Mexico’s Deputy Economy Minister Luz Maria de la Mora told Reuters she hopes for a “mutually satisfactory solution” to talks requested by the United States and Canada over what they claim are Mexican energy-related breaches of a regional trade pact.
The U.S. and Canadian demands come after years of concern among those nations' private firms that Mexican President Andres Manuel Lopez Obrador’s drive to tighten the state’s grip on the oil and power sectors treated them unfairly and was in violation of the United States-Mexico-Canada Agreement (USMCA).
“We want to take advantage of this consultation phase… to see how we can reach a mutually satisfactory solution through an open, frank and constructive dialogue, which will allow us to overcome these differences,” De la Mora told Reuters in an interview.
The request for consultations marks the most serious trade spat between Washington and Mexico City since the USMCA trade pact took effect two years ago and if unresolved could ultimately lead to punitive U.S. tariffs.
Though De la Mora said Mexico’s government would seek to argue that its energy policies are not in breach of the trade deal, her conciliatory tone about seeking a solution that benefits all parties contrasts with Lopez Obrador’s defiant push back against the complaints.
The leftist energy nationalist has pledged to revive state-owned oil producer Petroleos Mexicanos (Pemex) and power utility Comision Federal de Electricidad (CFE), which he argues his predecessors deliberately “destroyed” to cede Mexico’s energy market to foreigners.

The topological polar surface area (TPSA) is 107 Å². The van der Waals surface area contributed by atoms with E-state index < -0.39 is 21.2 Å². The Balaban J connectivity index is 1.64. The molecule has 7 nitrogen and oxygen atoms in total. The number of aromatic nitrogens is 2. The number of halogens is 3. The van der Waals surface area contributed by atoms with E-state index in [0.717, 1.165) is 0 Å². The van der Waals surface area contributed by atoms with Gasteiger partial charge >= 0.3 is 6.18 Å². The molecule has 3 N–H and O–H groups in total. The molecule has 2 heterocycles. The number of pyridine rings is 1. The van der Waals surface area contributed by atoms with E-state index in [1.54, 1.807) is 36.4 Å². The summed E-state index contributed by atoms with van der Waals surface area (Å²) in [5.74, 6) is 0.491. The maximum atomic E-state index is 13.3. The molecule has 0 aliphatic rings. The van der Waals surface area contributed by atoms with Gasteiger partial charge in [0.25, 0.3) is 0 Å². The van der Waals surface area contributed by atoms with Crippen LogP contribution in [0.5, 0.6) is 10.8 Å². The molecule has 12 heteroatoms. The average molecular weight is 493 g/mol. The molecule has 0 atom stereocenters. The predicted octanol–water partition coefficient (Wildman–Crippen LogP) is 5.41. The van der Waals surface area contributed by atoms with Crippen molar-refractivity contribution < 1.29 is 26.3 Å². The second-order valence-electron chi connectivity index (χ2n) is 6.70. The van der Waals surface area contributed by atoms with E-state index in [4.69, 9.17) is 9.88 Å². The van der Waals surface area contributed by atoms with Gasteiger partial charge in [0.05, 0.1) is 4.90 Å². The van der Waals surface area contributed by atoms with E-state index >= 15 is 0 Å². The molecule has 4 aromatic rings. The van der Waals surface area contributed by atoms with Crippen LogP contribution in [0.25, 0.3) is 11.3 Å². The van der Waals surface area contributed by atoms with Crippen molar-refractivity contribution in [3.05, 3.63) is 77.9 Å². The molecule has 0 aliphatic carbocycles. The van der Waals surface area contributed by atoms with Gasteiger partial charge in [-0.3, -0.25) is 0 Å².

The U.S. Trade Representative says the moves to bolster the state-run firms have undermined American companies in Mexico.
De la Mora said Mexico would not use a separate trade dispute with Washington over the auto industry as a bargaining chip.
“We hope this issue will be resolved before the end of the year and we are very optimistic that we have a very solid case and that we will have a favorable resolution for Mexico,” said De la Mora, referring to the auto spat, which includes disagreements over proposed U.S. tax breaks for electric vehicle manufacturing.
Canada said in January it would join Mexico in requesting a dispute settlement panel to iron out their differences with the United States over how to apply automotive sector content requirements under the treaty.
Asked if Lopez Obrador's energy policies were spooking investment, De la Mora pointed to recent announcements of investments in Mexico by U.S. energy company Sempra Energy and Canada’s TC Energy.
She argued that the USMCA’s dispute settlement mechanism gave investors certainty because if differences arise, like they have now, its use would help clear things up.
“The dispute resolution mechanism is a very solid mechanism, it is a mechanism that allows the investor to have greater certainty and this is very positive for the business climate,” she said.
The U.S. requested consultations under the USMCA over Mexico’s energy policies on July 20.
Under USMCA rules, the United States and Mexico would enter into consultations within 30 days of the U.S. request, unless the parties decide otherwise. If they do not resolve the matter through consultations within 75 days of the U.S. request, the United States may request the establishment of a dispute panel.